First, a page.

Valuation is a controversial topic when it comes to intellectual property – the so-called ‘intangible assets’ of a company. Is it really possible to value something that you can’t really see? We believe that it is. Whilst many companies profess to value these intellectual assets, very often that valuation is based on a historical perspective. However, it is important to look at quality, future market conditions, as well as financial factors when it comes to valuing an organisation’s assets, and that anyone planning to invest in a company, as well as the owners and managers of an organisation who may be looking for additional funding, or acompany sale, needs to be as clear as possible about the important role that intangible assets play. In addition, identifying valuable assets can help when building the future direction of the company thus determining which assets should be the focus for commercialisation.
Other reasons for needing to know the value of a company include preparing for licensing negotiations where an inventor wants to know the value of their IP; buying and selling IP portfolios; for insolvency practitioners, where the value of the IP remaining in the company needs to be known; and for probate – when the deceased is the author of a book for example, and a valuation of his or her estate, including the value of any IP, needs to be made.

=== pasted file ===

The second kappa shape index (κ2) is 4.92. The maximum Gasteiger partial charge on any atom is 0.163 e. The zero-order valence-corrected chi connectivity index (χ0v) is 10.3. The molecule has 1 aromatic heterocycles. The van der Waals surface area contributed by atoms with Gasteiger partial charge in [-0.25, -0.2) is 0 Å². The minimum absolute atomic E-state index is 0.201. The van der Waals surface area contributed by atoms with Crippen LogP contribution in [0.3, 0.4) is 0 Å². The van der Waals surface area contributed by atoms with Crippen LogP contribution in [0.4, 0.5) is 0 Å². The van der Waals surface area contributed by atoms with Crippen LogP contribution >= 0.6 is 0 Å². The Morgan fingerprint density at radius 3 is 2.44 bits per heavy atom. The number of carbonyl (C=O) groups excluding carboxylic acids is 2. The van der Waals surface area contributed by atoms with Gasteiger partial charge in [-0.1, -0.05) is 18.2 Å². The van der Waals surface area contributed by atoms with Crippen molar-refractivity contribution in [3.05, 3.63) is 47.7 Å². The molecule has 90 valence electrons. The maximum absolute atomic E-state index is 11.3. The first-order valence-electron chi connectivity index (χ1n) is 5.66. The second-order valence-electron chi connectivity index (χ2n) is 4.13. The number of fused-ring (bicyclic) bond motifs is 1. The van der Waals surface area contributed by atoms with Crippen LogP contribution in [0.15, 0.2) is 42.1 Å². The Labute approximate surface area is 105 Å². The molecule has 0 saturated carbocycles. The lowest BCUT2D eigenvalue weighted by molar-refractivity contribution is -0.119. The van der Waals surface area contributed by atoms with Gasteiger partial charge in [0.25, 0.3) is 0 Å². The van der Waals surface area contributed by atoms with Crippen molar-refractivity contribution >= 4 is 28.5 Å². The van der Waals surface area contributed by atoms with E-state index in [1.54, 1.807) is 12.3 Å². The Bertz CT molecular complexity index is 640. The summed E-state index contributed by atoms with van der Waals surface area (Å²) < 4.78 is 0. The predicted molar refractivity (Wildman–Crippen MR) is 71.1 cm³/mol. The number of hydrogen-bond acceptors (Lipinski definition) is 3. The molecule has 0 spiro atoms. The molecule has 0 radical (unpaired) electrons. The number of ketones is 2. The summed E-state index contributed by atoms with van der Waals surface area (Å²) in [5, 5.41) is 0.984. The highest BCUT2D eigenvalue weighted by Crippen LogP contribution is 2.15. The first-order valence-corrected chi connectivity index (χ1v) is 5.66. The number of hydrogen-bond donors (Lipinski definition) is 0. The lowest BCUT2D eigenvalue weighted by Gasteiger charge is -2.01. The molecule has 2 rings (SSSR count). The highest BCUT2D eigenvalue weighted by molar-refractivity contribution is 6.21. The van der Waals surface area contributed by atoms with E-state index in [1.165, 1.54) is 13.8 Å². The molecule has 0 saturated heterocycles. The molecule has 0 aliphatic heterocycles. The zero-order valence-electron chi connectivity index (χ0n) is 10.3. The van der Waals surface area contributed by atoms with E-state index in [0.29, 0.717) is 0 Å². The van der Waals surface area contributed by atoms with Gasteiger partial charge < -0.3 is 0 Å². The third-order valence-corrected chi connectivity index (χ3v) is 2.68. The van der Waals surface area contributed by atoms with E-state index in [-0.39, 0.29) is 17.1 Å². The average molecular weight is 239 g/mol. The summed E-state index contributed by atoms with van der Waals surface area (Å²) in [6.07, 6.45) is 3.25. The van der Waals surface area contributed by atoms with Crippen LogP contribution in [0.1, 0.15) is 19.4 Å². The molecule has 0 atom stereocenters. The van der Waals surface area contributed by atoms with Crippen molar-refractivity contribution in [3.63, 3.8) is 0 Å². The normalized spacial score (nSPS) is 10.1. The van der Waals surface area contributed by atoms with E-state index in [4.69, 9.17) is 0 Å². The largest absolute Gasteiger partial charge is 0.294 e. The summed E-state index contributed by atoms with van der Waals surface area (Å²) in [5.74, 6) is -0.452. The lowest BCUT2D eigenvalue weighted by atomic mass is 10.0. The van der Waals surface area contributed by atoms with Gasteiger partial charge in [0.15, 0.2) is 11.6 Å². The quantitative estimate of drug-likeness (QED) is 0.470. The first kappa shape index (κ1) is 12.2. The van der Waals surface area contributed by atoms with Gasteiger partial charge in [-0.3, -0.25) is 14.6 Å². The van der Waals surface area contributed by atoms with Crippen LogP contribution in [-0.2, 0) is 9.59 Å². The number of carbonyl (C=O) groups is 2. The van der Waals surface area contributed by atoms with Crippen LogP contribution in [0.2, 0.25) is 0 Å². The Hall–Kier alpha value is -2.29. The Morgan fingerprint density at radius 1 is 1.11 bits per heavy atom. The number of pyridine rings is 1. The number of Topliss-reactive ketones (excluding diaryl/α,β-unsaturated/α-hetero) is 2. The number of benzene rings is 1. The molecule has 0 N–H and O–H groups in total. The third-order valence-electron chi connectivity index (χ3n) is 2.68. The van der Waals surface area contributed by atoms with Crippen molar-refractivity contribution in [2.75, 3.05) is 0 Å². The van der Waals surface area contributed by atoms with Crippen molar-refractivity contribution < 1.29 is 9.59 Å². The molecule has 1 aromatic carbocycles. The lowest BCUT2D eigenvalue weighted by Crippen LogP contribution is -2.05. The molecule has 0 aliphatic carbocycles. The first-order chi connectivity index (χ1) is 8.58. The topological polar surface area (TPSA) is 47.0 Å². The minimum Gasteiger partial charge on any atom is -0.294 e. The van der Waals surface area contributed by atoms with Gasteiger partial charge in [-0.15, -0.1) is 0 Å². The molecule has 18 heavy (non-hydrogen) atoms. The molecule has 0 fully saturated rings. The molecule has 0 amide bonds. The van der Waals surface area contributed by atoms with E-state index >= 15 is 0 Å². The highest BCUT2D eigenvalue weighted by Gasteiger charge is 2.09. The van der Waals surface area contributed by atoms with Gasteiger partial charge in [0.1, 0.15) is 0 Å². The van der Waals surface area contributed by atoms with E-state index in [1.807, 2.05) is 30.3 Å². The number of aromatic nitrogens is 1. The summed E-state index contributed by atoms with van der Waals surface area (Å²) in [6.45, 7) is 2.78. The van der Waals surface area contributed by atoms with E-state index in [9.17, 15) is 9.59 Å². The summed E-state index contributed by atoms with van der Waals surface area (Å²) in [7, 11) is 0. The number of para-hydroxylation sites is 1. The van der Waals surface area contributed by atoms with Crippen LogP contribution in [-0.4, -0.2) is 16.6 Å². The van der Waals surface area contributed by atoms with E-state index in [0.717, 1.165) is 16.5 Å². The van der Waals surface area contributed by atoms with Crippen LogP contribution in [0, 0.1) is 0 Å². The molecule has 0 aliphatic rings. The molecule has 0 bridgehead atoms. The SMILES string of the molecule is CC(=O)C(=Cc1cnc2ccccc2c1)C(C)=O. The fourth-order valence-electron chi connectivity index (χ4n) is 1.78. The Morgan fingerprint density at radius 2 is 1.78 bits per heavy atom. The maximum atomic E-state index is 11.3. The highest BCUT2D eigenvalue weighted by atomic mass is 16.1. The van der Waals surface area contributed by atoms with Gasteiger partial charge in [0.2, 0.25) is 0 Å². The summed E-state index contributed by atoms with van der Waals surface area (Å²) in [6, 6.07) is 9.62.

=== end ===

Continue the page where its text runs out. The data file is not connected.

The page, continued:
We believe that firms engaged in IP valuation should offer not only commercial evaluation of intellectual property and inventions but also provide firm professional opinion as to their legal and commercial robustness. Opinions should be clearly stated; and clients should not be left to interpret legal jargon.
All very well, but how is an accurate valuation actually made?
For full article on knowing your true value
LES News Exchange, January 2011